Because I know Oracle gets a little litigious at times, I'll just describe the UI rather than post a screenshot.  The UI feels like a 90s era muti-document interface, complete with awkward elements that won't fit quite right on the page, and the inevitable empty spaces that almost always take up a third of the screen.  You have a sidebar that displays a folder tree along the left side, and inside that you will find tests and test shells.  The test shells are containers for you to execute tests from in a specific order.  The main meat of the program comes from tests - which look a lot like test shells - and are displayed as a table of values.  Each row is a test step, and the steps have some general properties like ID, comments, and a checkbox to toggle a step active/inactive; however, the meat of the tests is contained in the Type, Action, Recognition, Parameters, and Value fields.

     Type is used to point your action to a type of element on the page, the browser itself, or back at the PTF tool to run a function.  Each Type has a list of supported Actions (I.E. the type "button" has a "click" action.  The Recognition is mostly used for HTML element selectors, but there are exceptions to this, like the "Page" type, which uses GoTo and a unique identifier for the page.  You can pass Parameters to a special type of test call a library tests, and the "Get Property" Action on many Types will use Parameters to determine the exact property you want as well as what Variable you will store it as.  Finally, every test has a set of Test Cases, which use the Value field to create variants of the test.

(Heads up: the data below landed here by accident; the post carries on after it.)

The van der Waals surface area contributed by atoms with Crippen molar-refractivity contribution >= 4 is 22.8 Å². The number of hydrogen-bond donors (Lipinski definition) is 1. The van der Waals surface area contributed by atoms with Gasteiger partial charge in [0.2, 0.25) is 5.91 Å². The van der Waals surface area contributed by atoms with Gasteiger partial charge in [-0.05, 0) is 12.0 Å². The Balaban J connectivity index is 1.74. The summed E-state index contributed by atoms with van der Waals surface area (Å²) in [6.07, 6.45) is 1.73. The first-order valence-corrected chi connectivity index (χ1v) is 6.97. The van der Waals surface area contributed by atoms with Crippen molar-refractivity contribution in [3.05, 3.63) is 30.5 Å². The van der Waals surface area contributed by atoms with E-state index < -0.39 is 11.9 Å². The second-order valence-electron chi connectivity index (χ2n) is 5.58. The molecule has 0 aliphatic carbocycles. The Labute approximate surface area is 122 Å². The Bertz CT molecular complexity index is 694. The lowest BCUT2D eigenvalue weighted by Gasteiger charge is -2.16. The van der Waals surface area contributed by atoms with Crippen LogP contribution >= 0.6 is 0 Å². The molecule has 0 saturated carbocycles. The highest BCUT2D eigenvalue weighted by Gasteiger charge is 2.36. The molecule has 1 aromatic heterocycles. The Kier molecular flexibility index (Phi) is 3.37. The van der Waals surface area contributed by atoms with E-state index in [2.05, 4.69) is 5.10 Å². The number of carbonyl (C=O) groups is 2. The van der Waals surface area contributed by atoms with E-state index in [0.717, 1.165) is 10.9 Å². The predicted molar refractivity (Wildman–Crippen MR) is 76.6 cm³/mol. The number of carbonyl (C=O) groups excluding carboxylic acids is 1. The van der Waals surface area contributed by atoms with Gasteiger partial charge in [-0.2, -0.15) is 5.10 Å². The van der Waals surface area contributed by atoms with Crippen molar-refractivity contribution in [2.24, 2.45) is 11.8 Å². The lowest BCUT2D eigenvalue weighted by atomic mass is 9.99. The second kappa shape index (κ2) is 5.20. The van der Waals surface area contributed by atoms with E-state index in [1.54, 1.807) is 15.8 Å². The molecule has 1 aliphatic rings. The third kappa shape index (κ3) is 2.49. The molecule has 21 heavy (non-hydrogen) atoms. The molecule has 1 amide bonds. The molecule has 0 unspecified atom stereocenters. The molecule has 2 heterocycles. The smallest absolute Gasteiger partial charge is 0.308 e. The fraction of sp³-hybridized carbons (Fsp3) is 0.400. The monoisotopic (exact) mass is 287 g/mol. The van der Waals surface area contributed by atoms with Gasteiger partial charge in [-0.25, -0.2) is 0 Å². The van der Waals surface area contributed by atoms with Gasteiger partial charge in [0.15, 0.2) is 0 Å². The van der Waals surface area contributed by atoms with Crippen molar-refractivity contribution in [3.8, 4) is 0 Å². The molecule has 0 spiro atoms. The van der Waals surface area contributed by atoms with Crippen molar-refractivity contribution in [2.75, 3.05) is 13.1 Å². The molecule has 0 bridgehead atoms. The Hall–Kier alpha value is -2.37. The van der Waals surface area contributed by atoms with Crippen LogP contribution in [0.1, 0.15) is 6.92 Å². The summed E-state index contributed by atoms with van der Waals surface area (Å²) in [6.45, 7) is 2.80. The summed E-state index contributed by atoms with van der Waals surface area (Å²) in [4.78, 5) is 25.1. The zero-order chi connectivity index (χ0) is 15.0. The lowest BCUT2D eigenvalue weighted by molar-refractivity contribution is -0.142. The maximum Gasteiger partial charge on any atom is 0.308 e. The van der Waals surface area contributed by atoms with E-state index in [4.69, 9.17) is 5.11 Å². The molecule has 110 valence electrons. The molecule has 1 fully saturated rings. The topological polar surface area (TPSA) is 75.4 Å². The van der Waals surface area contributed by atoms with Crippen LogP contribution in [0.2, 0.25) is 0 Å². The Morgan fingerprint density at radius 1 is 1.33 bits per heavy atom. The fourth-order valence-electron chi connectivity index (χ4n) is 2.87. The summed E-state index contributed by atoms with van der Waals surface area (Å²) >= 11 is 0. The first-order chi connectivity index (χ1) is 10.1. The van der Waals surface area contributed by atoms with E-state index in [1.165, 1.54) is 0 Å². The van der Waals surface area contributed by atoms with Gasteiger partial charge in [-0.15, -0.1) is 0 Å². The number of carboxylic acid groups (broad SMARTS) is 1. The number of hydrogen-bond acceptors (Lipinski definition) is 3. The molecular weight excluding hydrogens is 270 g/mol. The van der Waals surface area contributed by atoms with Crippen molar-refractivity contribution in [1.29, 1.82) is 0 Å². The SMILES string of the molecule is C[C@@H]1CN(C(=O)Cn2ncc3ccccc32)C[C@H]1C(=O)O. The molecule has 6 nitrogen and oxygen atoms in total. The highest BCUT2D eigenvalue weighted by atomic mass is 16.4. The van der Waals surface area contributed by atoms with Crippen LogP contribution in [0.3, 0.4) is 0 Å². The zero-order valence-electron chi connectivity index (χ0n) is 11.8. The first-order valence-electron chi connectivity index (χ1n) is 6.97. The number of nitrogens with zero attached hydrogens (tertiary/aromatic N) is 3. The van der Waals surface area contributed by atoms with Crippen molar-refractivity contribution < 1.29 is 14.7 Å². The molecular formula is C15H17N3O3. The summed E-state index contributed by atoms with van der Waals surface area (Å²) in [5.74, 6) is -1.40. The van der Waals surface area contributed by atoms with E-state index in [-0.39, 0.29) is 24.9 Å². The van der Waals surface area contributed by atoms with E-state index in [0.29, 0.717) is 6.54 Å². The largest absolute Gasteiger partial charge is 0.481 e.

Here is an example of what a test case would look like:
TypeActionRecognitionParametersValue
BrowserStart_Login
PagePromptManagePosition.GBLadd
PagePromptOk
TextSet_Valuename=POSITION_DATA_EFFDT$0&effdt

     The above, opens a new browser and logs in with a test user specified in the global PTF configuration (more on that later.)  it loads a page, with a value of "add", which actually loads a URL within the PTF environment (again in the global configuration), then clicks over to a section to create a new user.  PromptOk is a special action to click that add user command.  Finally, it enters text into a textbox on the page with the desired name.  The Value here is actually a variable, stored globally in the database.

     So, I said globally there a couple times.  PTF uses a global configuration for each environment; this locks down the base URL for the test, specifies a browser, and securely stores a username/password for use in your tests.  Also, because EVERYTHING is stored in the database, so are the variables, in fact, you can view your PTF variables using the regular PeopleSoft web UI.  There are also certain permissions in PeopleSoft security to allow a user to create, modify, or run PTF related things.  I'm not getting into that here.